The right response to someone who’s offered GRACE… is GRATITUDE. He PRAISES God, and THANKS Jesus.

And it seems like this guy is responding in a DEEPER way to the rest. Because Jesus says to him at the end “Rise and go: your faith has made you well”. Or SAVED you – it’s the same word.

Which seems like something EXTRA that the other nine DIDN’T get. Not only does he have the faith to be healed of leprosy, but he’s recognized that Jesus is the one who can FORGIVE. And so Jesus says he’s SAVED.

Perhaps YOU need to respond like that leper. To recognize that you NEED grace. And that Jesus is the only one who can offer it to you. Today’s a GREAT DAY to do that!

To understand GRACE, you need to understand YOURSELF. That you NEED grace. That you’re an unworthy servant with nothing of value to declare.

To understand grace, you need to understand the one who GIVES grace. To respond to God with thanks and praise. To joyfully wear the GRIN of someone who knows the best secret in the world. To spend your days shaking your head at the NONSENSE of grace. The nonsense that someone who deserves to be punished/ is freed instead. It’s a WONDERFULL nonsense to spend your life trying to work out!

And then, to SHOW that you’ve RECEIVED grace by GIVING grace. To live a life of grace. That responds to OTHERS with the forgiveness that God himself has given us.

To live a life of grace is what Gordon Wilson did. He was a committed Methodist living in Northern Ireland.

In 1987 an IRA exploded in the middle of a group of Protestants gathered on Veteran’s Day. Eleven died, and 63 were wounded.

The buried Wilson and his twenty-year-old daughter under five feet of concrete and brick. “Daddy, I love you very much,” were the last words Marie spoke, grasping her father’s hand as they waited for the rescuers. She suffered severe spinal and brain injuries, and died a few hours later in the hospital.

A newspaper later proclaimed, “No one REMEMBERS what the politicians had to say at that time. No one who heard Gordon Wilson will ever FORGET what he confessed. . . . His GRACE TOWERED over the miserable justifications of the ers.”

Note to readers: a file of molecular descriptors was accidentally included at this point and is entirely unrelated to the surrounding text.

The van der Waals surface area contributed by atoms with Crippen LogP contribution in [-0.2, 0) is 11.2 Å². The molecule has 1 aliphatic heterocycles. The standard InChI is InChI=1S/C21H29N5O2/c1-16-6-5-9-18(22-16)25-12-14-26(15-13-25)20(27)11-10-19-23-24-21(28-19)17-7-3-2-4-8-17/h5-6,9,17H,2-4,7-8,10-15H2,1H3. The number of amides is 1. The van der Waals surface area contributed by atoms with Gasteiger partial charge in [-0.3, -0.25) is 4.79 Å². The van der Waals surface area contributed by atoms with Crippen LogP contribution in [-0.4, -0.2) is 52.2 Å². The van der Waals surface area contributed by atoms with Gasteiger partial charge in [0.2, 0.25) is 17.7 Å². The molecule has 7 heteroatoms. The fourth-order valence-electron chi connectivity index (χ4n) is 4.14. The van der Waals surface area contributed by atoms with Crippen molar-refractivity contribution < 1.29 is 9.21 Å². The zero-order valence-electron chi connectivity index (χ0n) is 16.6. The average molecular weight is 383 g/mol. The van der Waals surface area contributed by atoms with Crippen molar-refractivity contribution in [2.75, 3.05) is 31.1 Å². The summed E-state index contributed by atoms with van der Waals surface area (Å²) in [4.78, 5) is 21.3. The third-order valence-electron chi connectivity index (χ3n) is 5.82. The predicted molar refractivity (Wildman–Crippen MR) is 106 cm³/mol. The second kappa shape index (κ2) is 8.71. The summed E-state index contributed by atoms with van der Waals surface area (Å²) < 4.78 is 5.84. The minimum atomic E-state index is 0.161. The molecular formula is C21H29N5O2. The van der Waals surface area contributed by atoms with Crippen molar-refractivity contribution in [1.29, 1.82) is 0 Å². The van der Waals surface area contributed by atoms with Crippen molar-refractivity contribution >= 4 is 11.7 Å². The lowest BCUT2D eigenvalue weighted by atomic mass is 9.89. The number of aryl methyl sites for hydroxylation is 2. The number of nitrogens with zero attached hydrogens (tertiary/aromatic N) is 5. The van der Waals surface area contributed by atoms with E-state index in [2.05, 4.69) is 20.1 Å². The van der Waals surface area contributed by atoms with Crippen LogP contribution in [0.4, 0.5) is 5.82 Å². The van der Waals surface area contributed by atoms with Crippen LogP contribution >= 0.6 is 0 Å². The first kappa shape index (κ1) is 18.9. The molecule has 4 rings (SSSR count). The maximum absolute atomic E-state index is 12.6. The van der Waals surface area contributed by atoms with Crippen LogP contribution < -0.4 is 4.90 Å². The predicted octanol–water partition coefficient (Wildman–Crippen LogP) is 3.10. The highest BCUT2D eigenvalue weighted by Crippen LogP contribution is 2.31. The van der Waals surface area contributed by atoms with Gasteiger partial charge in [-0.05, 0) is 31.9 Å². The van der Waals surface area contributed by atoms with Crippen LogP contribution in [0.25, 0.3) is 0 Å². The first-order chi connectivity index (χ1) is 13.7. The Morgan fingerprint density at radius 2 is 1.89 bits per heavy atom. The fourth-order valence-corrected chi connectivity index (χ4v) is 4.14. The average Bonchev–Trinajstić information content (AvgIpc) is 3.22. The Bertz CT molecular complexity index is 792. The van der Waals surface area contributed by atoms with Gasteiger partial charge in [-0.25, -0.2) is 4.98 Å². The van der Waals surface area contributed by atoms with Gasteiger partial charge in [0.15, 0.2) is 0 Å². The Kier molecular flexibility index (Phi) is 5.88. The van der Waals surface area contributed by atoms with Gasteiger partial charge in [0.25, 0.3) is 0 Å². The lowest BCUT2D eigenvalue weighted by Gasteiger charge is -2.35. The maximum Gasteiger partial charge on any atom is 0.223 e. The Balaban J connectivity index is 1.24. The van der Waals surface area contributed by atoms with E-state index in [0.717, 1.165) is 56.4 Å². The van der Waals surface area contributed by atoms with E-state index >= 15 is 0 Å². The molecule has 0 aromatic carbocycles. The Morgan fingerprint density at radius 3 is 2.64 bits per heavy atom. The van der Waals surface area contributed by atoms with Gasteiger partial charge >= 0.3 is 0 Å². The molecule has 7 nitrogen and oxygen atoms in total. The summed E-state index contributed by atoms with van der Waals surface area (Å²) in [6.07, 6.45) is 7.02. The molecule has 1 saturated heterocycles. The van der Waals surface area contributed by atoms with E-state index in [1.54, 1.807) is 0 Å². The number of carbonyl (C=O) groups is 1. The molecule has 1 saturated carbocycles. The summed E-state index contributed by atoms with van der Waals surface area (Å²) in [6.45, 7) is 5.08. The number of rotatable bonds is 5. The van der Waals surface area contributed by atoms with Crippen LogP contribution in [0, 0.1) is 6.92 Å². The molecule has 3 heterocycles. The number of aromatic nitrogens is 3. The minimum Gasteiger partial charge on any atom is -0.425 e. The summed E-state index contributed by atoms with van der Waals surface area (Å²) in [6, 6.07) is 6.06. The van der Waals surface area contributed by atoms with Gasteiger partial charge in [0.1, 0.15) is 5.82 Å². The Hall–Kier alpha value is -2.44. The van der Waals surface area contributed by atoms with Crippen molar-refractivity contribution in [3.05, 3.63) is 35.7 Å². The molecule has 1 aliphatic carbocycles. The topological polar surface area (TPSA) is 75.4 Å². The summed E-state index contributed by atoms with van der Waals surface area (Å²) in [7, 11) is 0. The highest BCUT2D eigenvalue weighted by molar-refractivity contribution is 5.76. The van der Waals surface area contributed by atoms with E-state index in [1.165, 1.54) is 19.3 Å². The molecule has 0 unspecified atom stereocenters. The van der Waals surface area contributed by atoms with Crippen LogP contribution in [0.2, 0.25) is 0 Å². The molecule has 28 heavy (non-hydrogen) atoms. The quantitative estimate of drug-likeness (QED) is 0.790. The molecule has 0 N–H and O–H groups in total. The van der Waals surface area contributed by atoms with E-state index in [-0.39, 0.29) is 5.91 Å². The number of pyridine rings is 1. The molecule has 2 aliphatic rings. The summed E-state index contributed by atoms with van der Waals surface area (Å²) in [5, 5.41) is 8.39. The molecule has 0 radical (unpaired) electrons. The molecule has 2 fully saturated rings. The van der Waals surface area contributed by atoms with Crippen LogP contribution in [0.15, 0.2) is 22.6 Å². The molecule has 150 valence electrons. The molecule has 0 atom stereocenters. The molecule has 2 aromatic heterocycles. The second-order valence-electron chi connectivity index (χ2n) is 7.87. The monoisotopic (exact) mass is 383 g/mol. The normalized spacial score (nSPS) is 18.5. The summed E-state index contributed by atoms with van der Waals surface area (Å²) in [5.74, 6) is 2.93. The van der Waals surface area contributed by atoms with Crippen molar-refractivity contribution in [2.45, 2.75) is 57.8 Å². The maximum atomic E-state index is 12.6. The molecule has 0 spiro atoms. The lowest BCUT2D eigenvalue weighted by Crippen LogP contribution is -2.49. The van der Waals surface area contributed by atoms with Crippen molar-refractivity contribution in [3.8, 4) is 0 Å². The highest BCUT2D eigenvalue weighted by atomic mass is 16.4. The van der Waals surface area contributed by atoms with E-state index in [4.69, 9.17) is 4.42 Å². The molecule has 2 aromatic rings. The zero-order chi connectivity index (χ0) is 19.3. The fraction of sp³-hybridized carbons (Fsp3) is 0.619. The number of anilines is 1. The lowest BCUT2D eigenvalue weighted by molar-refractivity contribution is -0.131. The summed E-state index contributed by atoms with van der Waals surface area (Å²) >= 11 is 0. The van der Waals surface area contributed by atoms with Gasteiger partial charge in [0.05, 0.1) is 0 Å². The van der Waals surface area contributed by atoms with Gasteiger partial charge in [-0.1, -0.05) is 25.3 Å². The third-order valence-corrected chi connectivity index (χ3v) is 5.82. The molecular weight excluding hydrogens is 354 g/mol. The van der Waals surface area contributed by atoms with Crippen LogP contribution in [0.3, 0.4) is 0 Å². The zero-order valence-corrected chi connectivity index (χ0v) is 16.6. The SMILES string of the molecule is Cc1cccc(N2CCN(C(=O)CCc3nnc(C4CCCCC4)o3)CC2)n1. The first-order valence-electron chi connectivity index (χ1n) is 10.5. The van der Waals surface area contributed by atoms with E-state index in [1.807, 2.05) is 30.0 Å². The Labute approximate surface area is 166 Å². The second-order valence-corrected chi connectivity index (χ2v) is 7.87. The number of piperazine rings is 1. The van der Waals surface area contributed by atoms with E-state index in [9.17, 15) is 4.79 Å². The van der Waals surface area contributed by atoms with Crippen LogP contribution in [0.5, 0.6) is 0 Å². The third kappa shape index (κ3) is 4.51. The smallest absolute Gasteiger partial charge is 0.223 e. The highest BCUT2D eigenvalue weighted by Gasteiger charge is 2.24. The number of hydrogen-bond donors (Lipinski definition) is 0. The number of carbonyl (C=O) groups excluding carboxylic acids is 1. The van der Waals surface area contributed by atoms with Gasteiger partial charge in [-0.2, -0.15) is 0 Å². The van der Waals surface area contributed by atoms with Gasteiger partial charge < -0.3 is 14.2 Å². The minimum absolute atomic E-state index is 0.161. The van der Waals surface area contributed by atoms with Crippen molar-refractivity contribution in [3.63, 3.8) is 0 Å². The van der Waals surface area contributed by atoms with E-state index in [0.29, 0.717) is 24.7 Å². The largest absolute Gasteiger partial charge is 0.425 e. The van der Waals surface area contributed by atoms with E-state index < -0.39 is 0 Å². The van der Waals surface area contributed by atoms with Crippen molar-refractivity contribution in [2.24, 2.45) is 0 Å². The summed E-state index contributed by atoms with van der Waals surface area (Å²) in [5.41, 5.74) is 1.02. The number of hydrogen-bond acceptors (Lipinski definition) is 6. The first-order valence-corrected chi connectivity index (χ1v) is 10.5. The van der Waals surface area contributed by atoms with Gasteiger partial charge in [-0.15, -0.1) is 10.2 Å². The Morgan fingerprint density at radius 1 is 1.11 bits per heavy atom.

Speaking from his hospital bed, Wilson said, “I have lost my daughter, but I bear no grudge. Bitter talk is not going to bring Marie Wilson back to life. I shall pray, tonight and every night, that God will FORGIVE them.”

His daughter’s last words were words of love, and Gordon Wilson determined to LIVE OUT his life on that plane of love. “The world wept,” said one report, as Wilson gave a similar interview over the BBC radio that week.

After his release from the hospital, Gordon Wilson led a crusade for Protestant-Catholic reconciliation. Because of the publicity surrounding Wilson, Protestant extremists who’d planned to avenge the ing, decided it’d be politically foolish.

Wilson wrote a book about his daughter, spoke out against , and constantly repeated the refrain, “Love is the bottom line.” He met with the IRA, personally forgave them for what they had done, and asked them to lay down their arms. “I know that you’ve lost loved ones, just like me,” he told them. “Surely, enough is enough. Enough has been spilled.”

The Irish Republic ultimately made Wilson a member of its Senate

When he died in 1995, the Irish Republic, Northern Ireland, and all of Great Britain honored this ordinary Christian citizen who had gained fame for his uncommon spirit of GRACE and FORGIVENESS.

“To bless the people who have oppressed our spirits, emotionally deprived us, or in other ways handicapped us, is the most EXTRAORDINARY work any of us will ever do, says Philip Yancey (p118).

God has forgiven YOU. Will you forgive OTHERS?

You have been SHOWN grace. Will you SHOW GRACE?